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Reactions to Gov. Pat Quinn's Budget Address

The following news releases were issued Wednesday following Gov. Pat Quinn's budget address

Lt. Governor Sheilia Simon (D)

SPRINGFIELD – February 22, 2012. Following the Governor’s budget address, Lt. Governor Sheila Simon recognized state agencies that voluntarily made cuts to help balance the fiscal year 2013 budget and encouraged state residents to participate in public hearings that will be held on proposed facility closures.

“A responsible budget must be based on real revenue. With pension and Medicaid costs eating up more of our tax dollars, we must reduce spending. As Lt. Governor, I worked hard to cut 9 percent of our budget, and applaud the other agencies who scoured their operations to do the same. As a Southern Illinois resident, I am disappointed that the state is proposing facility closures in areas that already suffer from high unemployment. I encourage the people whose livelihoods will be affected to join me in the budget process and speak up as we review the economic impact of such closures.”

Simon’s fiscal year 2013 appropriation request is more than 9 percent lower than her budget request from fiscal year 2012 and includes a reduction in full-time staff, from 24 to 21 members. The appropriation request is the lowest in at least 16 years and will net taxpayers a savings of nearly $200,000. In FY12, Simon is the only constitutional officer to return the equivalent of 12 days pay to the General Revenue Fund. Her senior staff voluntarily is taking four unpaid furlough days in FY12, as well.            

As the Governor’s point person on education reform and a member of the Budgeting for Results Commission, Simon recently announced a community college reform package that will use existing state resources to increase college completion rates. As chair of the Classrooms First Commission, Simon is developing recommendations that will make elementary and high school districts more efficient.

Comptroller Judy Baar Topinka (R)

SPRINGFIELD– Illinois Comptroller Judy Baar Topinka on Wednesday released the following statement in response to Gov. Pat Quinn’s Budget address:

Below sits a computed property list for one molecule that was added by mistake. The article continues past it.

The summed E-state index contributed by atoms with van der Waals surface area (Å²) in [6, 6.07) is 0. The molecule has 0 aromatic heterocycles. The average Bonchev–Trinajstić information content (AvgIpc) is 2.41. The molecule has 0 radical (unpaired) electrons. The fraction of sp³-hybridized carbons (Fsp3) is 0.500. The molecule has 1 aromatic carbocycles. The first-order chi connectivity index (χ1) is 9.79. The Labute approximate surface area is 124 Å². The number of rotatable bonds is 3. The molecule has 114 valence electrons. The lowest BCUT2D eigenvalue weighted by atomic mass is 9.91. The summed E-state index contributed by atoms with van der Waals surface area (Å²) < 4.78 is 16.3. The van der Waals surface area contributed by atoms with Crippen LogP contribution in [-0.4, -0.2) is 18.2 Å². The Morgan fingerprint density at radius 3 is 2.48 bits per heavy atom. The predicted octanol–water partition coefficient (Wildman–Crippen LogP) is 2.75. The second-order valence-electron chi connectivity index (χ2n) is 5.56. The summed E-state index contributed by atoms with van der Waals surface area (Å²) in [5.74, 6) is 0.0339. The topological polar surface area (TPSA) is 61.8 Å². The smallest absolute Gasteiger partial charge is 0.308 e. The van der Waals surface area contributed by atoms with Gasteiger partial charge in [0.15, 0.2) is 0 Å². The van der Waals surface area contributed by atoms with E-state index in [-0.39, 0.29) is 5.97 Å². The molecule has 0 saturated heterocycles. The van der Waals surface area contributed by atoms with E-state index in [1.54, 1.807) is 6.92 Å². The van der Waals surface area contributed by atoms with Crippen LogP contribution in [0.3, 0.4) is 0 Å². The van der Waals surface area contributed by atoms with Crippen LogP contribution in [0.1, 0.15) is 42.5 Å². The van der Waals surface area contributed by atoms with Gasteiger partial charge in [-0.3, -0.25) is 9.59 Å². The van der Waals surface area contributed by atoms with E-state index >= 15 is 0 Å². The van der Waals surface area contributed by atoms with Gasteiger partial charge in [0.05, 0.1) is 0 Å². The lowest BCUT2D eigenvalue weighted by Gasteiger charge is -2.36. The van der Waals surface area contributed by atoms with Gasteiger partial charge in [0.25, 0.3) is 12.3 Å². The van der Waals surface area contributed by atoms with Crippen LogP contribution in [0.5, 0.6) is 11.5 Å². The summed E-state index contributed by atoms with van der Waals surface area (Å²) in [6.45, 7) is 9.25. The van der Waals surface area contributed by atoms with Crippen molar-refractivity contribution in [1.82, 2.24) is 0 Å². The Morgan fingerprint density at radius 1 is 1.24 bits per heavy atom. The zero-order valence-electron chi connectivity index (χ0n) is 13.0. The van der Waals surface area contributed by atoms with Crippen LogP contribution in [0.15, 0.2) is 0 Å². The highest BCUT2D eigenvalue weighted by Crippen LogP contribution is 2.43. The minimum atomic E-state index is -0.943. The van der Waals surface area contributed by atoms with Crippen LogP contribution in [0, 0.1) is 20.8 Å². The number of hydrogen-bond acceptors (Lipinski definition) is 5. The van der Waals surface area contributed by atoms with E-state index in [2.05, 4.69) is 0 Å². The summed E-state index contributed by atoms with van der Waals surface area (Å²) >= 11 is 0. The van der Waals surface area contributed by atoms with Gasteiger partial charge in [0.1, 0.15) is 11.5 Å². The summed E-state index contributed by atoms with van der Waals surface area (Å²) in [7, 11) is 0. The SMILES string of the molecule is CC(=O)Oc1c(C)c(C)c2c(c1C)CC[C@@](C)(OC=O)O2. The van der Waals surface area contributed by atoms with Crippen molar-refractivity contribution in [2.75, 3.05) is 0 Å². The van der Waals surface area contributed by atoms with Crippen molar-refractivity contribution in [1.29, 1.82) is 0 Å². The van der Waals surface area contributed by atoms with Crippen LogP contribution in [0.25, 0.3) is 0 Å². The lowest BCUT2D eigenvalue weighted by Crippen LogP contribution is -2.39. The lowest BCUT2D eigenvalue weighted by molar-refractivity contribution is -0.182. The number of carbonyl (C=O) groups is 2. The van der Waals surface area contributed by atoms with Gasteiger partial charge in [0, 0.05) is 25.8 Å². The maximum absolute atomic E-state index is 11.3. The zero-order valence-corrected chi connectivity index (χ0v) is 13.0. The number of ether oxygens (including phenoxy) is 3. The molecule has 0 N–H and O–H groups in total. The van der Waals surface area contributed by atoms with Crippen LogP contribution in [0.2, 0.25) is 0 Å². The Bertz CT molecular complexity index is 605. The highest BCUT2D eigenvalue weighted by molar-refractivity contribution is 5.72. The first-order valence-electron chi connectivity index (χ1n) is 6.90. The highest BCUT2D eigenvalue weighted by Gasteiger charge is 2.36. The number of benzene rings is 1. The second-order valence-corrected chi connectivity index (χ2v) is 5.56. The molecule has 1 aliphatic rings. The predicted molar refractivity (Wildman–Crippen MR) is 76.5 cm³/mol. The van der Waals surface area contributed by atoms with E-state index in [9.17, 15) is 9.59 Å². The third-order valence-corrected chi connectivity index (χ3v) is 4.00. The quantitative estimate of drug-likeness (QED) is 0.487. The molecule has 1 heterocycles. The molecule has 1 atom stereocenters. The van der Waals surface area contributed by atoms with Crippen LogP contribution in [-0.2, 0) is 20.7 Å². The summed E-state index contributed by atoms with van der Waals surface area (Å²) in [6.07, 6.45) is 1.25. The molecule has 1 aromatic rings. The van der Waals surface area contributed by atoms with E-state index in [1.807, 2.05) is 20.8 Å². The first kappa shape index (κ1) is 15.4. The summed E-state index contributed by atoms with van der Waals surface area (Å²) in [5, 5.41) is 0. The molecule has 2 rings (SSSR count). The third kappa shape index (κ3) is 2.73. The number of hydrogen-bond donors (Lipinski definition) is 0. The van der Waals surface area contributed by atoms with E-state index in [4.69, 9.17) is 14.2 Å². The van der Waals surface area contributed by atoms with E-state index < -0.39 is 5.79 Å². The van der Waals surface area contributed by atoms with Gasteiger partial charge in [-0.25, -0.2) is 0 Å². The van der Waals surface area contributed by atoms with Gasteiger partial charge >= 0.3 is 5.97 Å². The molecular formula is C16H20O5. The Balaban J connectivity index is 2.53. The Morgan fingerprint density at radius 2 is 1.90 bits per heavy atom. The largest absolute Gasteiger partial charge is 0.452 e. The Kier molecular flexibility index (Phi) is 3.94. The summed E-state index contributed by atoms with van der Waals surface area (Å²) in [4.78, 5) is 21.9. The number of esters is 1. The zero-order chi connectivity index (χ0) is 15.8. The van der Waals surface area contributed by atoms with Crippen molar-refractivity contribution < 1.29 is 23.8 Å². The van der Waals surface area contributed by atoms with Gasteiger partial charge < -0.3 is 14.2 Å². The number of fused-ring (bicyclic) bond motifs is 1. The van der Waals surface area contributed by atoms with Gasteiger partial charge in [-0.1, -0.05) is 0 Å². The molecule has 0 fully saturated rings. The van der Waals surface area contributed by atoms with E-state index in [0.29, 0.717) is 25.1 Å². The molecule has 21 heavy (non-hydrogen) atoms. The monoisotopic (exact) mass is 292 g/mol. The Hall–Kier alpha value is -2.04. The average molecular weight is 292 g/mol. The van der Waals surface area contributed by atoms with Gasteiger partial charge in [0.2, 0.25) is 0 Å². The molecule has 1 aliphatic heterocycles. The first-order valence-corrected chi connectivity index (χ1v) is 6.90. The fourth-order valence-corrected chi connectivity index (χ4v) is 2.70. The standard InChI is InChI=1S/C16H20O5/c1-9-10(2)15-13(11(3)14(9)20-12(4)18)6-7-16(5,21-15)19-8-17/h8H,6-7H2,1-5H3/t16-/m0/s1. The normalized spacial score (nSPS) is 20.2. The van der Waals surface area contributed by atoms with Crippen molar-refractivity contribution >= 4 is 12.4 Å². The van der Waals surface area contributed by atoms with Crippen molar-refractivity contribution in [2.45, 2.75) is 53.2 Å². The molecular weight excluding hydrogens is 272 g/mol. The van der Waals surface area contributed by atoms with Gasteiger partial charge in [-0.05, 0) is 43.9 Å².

“I applaud Governor Quinn for offering specific cuts to the state budget. We all know there are no easy answers, and I appreciate him detailing some of the options for digging our state out of this mess.

“But taken in totality, today’s budget proposal amounts to a hodgepodge of ideas that are not thought through, and that will do little to address the state’s mountain of unpaid bills. In fact, while the Governor proposes saving money by closing prisons and other state facilities, he increases spending on existing programs. He calls for closing tax loopholes even as he offers new tax breaks for certain segments of the population. And while he highlights 9 percent cuts for state offices, he simultaneously increases the budgets of other agencies. Sadly, the numbers don’t add up – and in truth, appropriations from the General Funds are up more than $500 million over the current budget.

“Perhaps most importantly, the Governor failed to provide any specifics for dealing with the state’s biggest budget ‘eaters’: Medicaid and pensions. I appreciate his stated intention of working with the General Assembly to find solutions, but hoped that he would share more of his vision in this budget proposal. At the end of the day, nothing else matters until Illinois deals with those costs.

“Governor Quinn has provided a starting point for discussion. I look forward to working with him and the General Assembly to move us forward, and get Illinois back on track to fiscal stability.”

Treasurer Dan Rutherford (R)

SPRINGFIELD – February 22, 2012 – “Let me be clear: I commend Governor Quinn’s proposal to fully fund next year’s pension obligation. I heard a commitment from the governor today to make meaningful, fair reforms to both the public pension system and Medicaid. If these reforms are accomplished, it will be a very productive session for the Illinois General Assembly. I stand ready to work with the governor. We must act now.”

State Sen. Dave Syverson, R-Rockford

SPRINGFIELD, Ill. – State Sen. Dave Syverson (R-Rockford) says Gov. Pat Quinn’s budget blueprint that closes Rockford’s Singer Mental Health Center and increases spending by $500 million from last year would have a negative impact on local patients, hospitals and the economy.

“For me and many lawmakers, the Governor’s proposal is non-starter,” Syverson said. “His proposal would close Singer without any sort of plan of where to send its patients. This will have a devastating effect locally – not just with the loss of jobs at Singer – but its patients would be dumped into hospitals as uncompensated care, creating a financial burden for them as well.”

Syverson warned the move would have a crippling effect on Northern Illinois hospitals, which are already six months behind in receiving state payments. In addition, hospitals would see additional burdens under Quinn’s plan for $2.7 billion in cuts to Medicaid providers.